Whatever investors are worried about right now, those concerns are not showing up in Wall Street's fear gauge. That scares some. On the other hand, it more than likely means that stocks will keep taking things slow and steady.
The CBOE Volatility Index, or VIX, closed on Friday at 11.36, its lowest level since March 2013. That means investors see less risk ahead, particularly with the S&P 500 ending at a record high again on Friday.
With the typically slow summer months just ahead and little on the horizon to shake the market from its current course, investors could be looking at even lower VIX levels, some analysts said.
"It's not that there's no likelihood of a correction. It's that people don't perceive anything to derail the train at this point," said Andrew Wilkinson, chief market analyst at Interactive Brokers LLC in Greenwich, Connecticut. "So I think people are beginning to wonder: Are we heading back to single-digit volatility?"
The S&P 500's record high and the drop in the VIX are not the only signs that fear is not a factor on Wall Street.
Volume is down as well. S&P 500 E-mini futures volume was below the 1.52 million daily average of the past year on every day last week except Tuesday.
The market's gain has come despite concerns about a slowdown in China and weakness in small-cap names. Typically small-cap stocks lead the market's advance when the U.S. economy is improving.
However, the recent selloff in small-cap stocks, which drove the Russell 2000 index briefly into correction territory in mid-May, seems to have slowed. The Russell gained 2.1 percent last week, its biggest weekly bounce in more than a month. The index is less than 7 percent below its record close of 1,208.65 in early March.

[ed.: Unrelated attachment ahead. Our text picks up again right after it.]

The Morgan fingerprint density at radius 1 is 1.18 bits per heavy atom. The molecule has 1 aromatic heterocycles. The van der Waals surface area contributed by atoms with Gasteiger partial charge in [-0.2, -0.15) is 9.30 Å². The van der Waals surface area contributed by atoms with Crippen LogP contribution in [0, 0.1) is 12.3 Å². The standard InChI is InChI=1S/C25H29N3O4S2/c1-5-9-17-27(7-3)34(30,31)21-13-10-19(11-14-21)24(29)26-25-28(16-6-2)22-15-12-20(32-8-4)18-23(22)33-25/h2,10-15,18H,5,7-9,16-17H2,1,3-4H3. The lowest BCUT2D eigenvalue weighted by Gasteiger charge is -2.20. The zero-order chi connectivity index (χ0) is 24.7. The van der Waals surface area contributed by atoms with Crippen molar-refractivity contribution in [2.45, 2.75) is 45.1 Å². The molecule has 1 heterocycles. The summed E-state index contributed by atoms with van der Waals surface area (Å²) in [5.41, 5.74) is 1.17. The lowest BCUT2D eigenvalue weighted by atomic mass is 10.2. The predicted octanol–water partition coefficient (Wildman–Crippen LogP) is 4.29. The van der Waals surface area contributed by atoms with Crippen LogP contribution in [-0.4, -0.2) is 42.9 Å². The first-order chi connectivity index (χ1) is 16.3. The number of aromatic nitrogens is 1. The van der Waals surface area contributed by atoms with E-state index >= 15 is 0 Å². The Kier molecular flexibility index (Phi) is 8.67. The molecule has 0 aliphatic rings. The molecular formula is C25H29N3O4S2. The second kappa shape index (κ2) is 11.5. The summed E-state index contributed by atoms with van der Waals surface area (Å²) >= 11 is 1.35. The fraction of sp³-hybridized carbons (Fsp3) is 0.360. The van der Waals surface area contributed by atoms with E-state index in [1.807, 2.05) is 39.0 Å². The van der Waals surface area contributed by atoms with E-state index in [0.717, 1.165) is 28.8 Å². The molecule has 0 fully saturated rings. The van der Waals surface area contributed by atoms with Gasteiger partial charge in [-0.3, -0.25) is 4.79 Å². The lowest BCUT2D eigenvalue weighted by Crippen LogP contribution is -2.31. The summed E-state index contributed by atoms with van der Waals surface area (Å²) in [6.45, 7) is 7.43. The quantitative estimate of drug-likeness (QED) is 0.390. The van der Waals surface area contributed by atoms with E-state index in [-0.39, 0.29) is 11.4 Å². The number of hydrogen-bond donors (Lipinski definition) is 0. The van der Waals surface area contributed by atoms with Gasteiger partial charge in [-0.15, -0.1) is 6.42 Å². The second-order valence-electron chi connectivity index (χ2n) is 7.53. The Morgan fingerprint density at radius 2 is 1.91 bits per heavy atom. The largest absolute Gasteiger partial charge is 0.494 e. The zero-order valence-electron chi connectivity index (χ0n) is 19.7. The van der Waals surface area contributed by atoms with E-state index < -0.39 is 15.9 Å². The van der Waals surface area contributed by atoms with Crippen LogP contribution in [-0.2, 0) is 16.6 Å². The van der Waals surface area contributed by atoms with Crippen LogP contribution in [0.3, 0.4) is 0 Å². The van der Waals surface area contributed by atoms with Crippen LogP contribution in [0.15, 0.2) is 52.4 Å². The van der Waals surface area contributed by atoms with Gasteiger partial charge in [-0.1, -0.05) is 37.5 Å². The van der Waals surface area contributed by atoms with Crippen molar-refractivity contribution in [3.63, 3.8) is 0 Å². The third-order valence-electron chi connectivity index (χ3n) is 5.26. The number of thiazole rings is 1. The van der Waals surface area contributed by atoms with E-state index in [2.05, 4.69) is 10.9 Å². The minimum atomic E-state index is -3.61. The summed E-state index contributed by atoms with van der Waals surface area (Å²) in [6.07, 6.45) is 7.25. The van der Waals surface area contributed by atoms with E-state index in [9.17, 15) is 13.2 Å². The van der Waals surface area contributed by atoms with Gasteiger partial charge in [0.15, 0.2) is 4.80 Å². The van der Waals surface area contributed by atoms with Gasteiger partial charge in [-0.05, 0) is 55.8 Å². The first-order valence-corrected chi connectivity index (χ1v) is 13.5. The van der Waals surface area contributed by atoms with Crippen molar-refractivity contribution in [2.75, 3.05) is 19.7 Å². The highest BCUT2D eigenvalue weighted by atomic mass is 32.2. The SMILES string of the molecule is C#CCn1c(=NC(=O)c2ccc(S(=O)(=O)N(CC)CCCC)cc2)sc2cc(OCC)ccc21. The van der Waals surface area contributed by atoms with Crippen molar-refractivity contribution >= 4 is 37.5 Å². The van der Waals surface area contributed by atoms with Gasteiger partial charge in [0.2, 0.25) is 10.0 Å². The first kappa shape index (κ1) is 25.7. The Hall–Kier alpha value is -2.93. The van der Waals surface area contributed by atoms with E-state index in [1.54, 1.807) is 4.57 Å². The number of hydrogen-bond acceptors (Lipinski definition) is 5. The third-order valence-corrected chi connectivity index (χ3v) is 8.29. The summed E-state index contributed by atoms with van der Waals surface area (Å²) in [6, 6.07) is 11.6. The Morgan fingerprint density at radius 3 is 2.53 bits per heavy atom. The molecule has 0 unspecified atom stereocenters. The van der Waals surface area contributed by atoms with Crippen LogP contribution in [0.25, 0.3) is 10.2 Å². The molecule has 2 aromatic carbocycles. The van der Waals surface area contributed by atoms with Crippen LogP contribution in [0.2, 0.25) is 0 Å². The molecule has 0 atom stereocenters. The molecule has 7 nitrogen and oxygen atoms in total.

At the same time, the Dow Jones Transportation Average hit record territory late Friday, nearly breaking above the 8,000 level.
"One of the reasons the VIX is so low, we haven't really done anything this year. We haven't moved an awful lot," said J.J. Kinahan, chief derivatives officer of TD Ameritrade in Chicago.
For the year, the S&P 500 has gained just 2.8 percent.
To be sure, some analysts say the lack of volatility suggests a complacency that could encourage excessive risk-taking. New York Federal Reserve Bank President William Dudley and Dallas Fed President Richard Fisher have both expressed such concerns in recent days.
"The lower the VIX, the more overbought the market gets, leaving it vulnerable to some kind of setback," said Donald Selkin, chief market strategist at National Securities in New York.
But the lack of volatility is also showing up in the foreign-exchange and commodities markets, according to Bespoke Investment Group analysts. They noted lower implied volatility in options in the foreign-exchange market as well as recent stability in the PowerShares Deutsche Bank Agriculture Index exchange-traded fund.
"If the VIX index is pricing in too little volatility, then why is it wrong to do so?" Bespoke analysts wrote.
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